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Alexander's March to the East

Alexander next led his army farther east1 into territory hardly known to the Greeks. He pared his force to reduce the need for supplies, which were hard to acquire in the arid country through which they were marching. Each hoplite in Greek armies customarily had a personal servant to carry his armor and pack. Alexander, imitating Philip, trained his men to carry their own equipment, thereby creating a leaner force by cutting the number of army servants dramatically. As with all ancient armies, however, a large number of noncombatants trailed after the fighting force: merchants who set up little markets at every stop, women whom soldiers had taken as mates along the way and their children, entertainers, and prostitutes. Although supplying these hangers-on was not Alexander's responsibility, their foraging for themselves made it harder for Alexander's quartermasters to find what they needed to supply the army proper.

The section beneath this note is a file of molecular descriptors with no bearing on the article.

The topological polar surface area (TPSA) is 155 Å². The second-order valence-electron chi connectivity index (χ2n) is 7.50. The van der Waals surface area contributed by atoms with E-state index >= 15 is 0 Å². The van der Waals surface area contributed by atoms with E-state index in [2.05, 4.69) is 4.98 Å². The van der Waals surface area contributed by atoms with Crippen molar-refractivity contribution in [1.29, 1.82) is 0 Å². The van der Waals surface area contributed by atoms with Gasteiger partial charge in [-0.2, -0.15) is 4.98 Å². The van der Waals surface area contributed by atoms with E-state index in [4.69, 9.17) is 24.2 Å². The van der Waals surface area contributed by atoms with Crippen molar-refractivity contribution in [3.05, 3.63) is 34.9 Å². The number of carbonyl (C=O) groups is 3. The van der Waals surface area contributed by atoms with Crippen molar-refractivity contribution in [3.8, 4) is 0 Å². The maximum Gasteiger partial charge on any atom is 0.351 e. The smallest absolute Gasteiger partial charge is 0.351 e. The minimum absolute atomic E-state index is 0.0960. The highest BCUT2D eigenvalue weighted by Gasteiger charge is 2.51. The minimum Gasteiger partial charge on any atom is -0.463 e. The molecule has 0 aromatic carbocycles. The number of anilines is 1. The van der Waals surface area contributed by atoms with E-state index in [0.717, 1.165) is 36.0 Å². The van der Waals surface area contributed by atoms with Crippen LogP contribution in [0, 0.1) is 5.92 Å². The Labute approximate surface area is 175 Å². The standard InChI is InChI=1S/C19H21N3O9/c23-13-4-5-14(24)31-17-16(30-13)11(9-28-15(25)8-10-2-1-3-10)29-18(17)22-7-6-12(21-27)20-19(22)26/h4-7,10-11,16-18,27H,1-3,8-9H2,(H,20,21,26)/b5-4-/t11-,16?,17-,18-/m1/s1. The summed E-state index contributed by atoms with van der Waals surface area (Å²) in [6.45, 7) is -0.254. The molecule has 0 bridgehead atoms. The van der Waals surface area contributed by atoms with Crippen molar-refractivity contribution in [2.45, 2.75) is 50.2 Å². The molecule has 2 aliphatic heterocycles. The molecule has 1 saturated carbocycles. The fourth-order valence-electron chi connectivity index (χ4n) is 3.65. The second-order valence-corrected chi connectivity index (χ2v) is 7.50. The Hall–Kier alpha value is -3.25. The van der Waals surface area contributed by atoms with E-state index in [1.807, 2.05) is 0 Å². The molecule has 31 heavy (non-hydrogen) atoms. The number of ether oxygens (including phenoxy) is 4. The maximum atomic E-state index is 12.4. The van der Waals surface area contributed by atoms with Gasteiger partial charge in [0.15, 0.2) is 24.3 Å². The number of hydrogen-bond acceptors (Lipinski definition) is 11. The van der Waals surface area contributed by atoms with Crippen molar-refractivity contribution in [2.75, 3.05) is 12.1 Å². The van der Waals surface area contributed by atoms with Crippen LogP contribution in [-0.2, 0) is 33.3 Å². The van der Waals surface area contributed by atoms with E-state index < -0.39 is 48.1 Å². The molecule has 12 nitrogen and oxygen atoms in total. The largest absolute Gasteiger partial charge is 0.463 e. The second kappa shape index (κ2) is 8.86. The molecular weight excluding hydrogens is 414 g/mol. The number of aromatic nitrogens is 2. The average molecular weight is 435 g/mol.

An ancient army's demand for supplies usually left a trail of destruction and famine for local inhabitants in the wake of its march. Hostile armies simply took whatever they wanted. Friendly armies expected local people to sell or donate food to its supply officers and also to the merchants trailing along. These entrepreneurs would set up markets to resell locally obtained provisions to the soldiers. Since most farmers in antiquity had practically no surplus to sell, they found this expectation— which was in reality a requirement— a terrific hardship. The money the farmers received was of little use to them because there was nothing to buy with it in the countryside, where their neighbors had also had to participate in the forced marketing of their subsistence.

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